Black Boy: A Record of Childhood and Youth
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Richard Wright grew up in the woods of Mississippi amid poverty, hunger, fear, and hatred. He lied, stole, and raged at those around him; at six he was a "drunkard," hanging about in taverns. Surly, brutal, cold, suspicious, and self-pitying, he was surrounded on one side by whites who were either indifferent to him, pitying, or cruel, and on the other by blacks who resented anyone trying to rise above the common lot.
Black Boy is Richard Wright's powerful account of his journey from innocence to experience in the Jim Crow South. It is at once an unashamed confession and a profound indictment—a poignant and disturbing record of social injustice and human suffering.
He was afraid. I did not know what to do. “You asked me to march here,” I said to him. He did not answer. “Tell him that you did invite me,” I said, pulling his sleeve. “I’m asking you for the last time to get out of our ranks!” Cy Perry shouted. I did not move. I had intended to, but I was beset by so many impulses that I could not act. Another white Communist came to assist Perry. Perry caught hold of my collar and pulled at me. I resisted. They held me fast. I struggled to free myself.
darkness. “If you’ve got eyes, you can see what color she is,” my mother said. “I mean, do the white folks think she’s white?” “Why don’t you ask the white folks that?” she countered. “But you know,” I insisted. “Why should I know?” she asked. “I’m not white.” “Granny looks white,” I said, hoping to establish one fact, at least. “Then why is she living with us colored folks?” “Don’t you want Granny to live with us?” she asked, blunting my question. “Yes.” “Then why are you asking?” “I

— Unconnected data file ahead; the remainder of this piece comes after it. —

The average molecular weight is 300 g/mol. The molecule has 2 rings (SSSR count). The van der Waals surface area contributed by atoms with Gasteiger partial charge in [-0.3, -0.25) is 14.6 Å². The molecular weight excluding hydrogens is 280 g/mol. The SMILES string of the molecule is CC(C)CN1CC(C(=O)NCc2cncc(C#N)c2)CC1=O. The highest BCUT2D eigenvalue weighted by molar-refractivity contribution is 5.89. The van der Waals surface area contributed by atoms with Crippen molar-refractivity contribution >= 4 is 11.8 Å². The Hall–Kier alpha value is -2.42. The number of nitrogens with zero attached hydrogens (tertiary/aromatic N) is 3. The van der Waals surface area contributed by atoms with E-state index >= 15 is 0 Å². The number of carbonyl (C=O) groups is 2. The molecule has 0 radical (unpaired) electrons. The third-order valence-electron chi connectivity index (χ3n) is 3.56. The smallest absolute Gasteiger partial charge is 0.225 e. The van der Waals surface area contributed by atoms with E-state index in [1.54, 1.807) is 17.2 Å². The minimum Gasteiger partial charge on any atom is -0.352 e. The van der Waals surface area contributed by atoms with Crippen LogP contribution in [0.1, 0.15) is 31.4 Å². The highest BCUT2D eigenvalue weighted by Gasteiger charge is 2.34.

that if the family was compassionate enough to feed me, then the least I could do in return was to follow its guidance. She proposed that, when the fall school term started, I should be enrolled in the religious school rather than a secular one. If I refused, I was placing myself not only in the position of a horrible infidel but of a hardhearted ingrate. I raised arguments and objections, but my mother sided with Granny and Aunt Addie and I had to accept. The religious school opened and I put
munch a sandwich and Granny would nod her permission for me to take a nap. I would awaken at intervals to hear snatches of hymns or prayers that would lull me to sleep again. Finally Granny would shake me and I would open my eyes and see the sun streaming through stained-glass windows. Many of the religious symbols appealed to my sensibilities and I responded to the dramatic vision of life held by the church, feeling that to live day by day with death as one’s sole thought was to be so
moment. “Did a white man ask you to sell these papers?” he asked. “No, sir,” I answered, puzzled now. “Why do you ask?” “Do your folks know you are selling these papers?” “Yes, sir. But what’s wrong?” “How did you know where to write for these papers?” he asked, ignoring my questions. “A friend of mine sells them. He gave me the address.” “Is this friend of yours a white man?” “No, sir. He’s colored. But why are you asking me all this?” He did not answer. He was sitting on the steps of